20pc increase in tax bills 'knock farmers sideways'
Large increases in tax bills caused consternation in farming households last week as dairy and beef operations struggled to come to terms with tax increases of up to 20pc.
Despite the dreadful conditions that prevailed last winter, thousands of farmers faced significant increases in their tax returns. Dairty farmers milking 80-100 cows had tax bills averaging €25,000-35,000.
The hikes were due to a combination of strong output prices and the end of capital expenditure reliefs for buildings erected during the Farm Waste Management scheme.
And tax bills are set to take another jump next year, according to IFAC's senior tax consultant, Declan McEvoy.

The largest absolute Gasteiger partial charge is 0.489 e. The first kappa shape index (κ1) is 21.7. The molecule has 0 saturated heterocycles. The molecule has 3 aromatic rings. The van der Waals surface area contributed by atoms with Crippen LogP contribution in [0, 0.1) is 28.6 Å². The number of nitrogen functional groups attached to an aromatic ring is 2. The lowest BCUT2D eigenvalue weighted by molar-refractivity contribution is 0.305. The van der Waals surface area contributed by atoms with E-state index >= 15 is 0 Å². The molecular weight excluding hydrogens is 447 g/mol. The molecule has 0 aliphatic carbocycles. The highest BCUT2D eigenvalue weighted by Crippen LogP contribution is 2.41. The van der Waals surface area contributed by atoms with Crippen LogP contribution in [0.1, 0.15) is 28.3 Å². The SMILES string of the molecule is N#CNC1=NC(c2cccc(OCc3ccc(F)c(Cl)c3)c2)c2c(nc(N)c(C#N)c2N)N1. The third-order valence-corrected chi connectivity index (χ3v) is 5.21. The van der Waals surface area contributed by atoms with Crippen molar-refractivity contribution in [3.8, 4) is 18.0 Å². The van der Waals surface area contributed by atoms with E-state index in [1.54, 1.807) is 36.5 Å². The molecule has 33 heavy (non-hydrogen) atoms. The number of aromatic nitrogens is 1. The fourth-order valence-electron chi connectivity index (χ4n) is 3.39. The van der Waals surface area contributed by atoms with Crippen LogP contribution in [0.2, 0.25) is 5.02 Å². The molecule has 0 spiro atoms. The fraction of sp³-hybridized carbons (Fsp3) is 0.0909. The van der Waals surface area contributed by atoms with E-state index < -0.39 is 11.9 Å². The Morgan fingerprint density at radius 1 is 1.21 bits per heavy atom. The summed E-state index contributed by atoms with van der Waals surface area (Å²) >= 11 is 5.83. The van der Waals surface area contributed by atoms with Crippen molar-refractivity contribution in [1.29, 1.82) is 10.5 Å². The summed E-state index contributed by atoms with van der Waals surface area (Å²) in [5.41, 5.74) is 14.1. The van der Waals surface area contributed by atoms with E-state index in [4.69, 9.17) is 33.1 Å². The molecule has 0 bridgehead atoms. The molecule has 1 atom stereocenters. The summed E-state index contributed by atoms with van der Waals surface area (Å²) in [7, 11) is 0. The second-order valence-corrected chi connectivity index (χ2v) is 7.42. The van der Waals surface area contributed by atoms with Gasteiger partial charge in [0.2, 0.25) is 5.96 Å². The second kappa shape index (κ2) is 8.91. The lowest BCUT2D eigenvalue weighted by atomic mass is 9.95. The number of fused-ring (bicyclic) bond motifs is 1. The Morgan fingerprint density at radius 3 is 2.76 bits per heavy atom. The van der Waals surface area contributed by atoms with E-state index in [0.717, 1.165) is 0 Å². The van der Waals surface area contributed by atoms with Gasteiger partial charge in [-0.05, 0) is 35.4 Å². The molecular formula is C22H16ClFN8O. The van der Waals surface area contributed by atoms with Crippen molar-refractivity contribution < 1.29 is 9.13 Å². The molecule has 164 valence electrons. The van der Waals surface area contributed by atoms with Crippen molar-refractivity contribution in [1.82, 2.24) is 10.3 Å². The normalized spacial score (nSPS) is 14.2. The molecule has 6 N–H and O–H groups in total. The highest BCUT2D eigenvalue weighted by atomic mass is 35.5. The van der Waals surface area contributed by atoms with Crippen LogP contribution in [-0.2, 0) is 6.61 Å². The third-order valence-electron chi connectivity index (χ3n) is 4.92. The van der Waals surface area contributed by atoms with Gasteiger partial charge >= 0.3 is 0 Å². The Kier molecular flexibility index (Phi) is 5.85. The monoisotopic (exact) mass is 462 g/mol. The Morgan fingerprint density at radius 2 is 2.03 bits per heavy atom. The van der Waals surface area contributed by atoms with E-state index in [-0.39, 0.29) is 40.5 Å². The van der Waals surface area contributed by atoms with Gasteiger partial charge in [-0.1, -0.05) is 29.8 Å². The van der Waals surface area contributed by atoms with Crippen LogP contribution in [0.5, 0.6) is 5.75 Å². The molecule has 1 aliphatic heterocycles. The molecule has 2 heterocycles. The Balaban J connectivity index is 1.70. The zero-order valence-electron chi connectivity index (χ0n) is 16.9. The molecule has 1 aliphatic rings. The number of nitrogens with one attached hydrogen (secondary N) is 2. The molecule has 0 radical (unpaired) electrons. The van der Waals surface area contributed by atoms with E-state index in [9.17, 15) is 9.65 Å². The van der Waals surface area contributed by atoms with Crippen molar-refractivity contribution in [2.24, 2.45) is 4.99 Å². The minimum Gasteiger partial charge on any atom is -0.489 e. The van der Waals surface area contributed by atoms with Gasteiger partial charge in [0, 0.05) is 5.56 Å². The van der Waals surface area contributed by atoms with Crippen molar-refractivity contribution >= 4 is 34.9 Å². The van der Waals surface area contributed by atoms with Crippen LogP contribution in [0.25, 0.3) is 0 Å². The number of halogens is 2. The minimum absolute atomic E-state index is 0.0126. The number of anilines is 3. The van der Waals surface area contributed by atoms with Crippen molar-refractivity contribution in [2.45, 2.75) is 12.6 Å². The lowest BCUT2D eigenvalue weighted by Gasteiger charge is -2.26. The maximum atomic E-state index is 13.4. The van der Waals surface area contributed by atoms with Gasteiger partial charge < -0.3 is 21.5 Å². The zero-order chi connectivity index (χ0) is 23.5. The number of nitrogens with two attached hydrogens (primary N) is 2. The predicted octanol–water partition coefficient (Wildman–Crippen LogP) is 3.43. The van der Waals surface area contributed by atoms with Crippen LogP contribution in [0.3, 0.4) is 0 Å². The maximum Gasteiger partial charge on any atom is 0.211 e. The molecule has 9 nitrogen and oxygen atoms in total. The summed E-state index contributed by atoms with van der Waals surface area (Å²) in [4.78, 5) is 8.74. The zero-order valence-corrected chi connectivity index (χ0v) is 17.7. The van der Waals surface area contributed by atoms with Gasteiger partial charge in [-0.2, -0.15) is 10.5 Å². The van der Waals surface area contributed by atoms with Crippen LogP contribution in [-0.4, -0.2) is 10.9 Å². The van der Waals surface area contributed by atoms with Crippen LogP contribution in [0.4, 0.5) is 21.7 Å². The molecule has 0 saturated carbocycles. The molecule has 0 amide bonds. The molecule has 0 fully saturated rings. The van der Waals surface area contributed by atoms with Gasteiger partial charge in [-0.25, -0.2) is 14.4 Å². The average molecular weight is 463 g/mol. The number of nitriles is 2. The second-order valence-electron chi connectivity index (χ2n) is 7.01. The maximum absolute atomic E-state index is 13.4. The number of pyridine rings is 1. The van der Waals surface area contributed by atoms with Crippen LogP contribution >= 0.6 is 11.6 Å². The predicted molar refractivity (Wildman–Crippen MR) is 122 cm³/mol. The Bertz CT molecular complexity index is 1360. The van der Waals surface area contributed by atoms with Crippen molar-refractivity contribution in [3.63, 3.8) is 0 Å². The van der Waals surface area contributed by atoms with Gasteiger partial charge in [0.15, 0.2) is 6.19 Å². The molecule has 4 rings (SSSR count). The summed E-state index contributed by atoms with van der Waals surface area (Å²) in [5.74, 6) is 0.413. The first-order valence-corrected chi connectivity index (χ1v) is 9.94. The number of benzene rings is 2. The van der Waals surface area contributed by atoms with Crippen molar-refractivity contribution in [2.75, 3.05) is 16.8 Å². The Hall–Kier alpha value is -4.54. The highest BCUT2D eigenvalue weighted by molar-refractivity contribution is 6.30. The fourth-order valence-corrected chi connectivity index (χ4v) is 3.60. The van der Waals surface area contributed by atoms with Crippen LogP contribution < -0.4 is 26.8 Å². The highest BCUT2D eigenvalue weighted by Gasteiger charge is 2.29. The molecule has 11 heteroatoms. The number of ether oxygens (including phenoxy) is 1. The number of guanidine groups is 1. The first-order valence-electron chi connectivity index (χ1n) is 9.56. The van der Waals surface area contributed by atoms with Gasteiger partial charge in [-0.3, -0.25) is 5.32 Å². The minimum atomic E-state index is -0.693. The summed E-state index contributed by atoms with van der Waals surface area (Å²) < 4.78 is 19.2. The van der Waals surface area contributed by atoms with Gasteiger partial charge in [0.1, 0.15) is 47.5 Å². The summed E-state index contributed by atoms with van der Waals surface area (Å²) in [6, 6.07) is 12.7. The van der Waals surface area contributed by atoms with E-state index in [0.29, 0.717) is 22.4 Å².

"A lot of dairy farmers have made as much in the first nine months of 2013 as they did in the whole of 2012," said Mr McEvoy.
He attributed the dramatic surge in farm profitability to record milk prices. However the improved cash flow on dairy farms did not prepare many farmers for tax bills that increased by €5,000-10,000 ahead of last week's deadline.
"There was a misconception that profits were going to be back in 2012 because of the weather. But cattle prices were very strong in the first half of 2012," commented Mr McEvoy, whose firm handles accounts for over 14,000 farmers.
"What really caught guys out though was the end of the capital allowances that had suppressed their tax bills over the last five years. That, coupled with the impact of the Universal Social Charge (USC), resulted in a big increase in tax, even where income was the same," he said.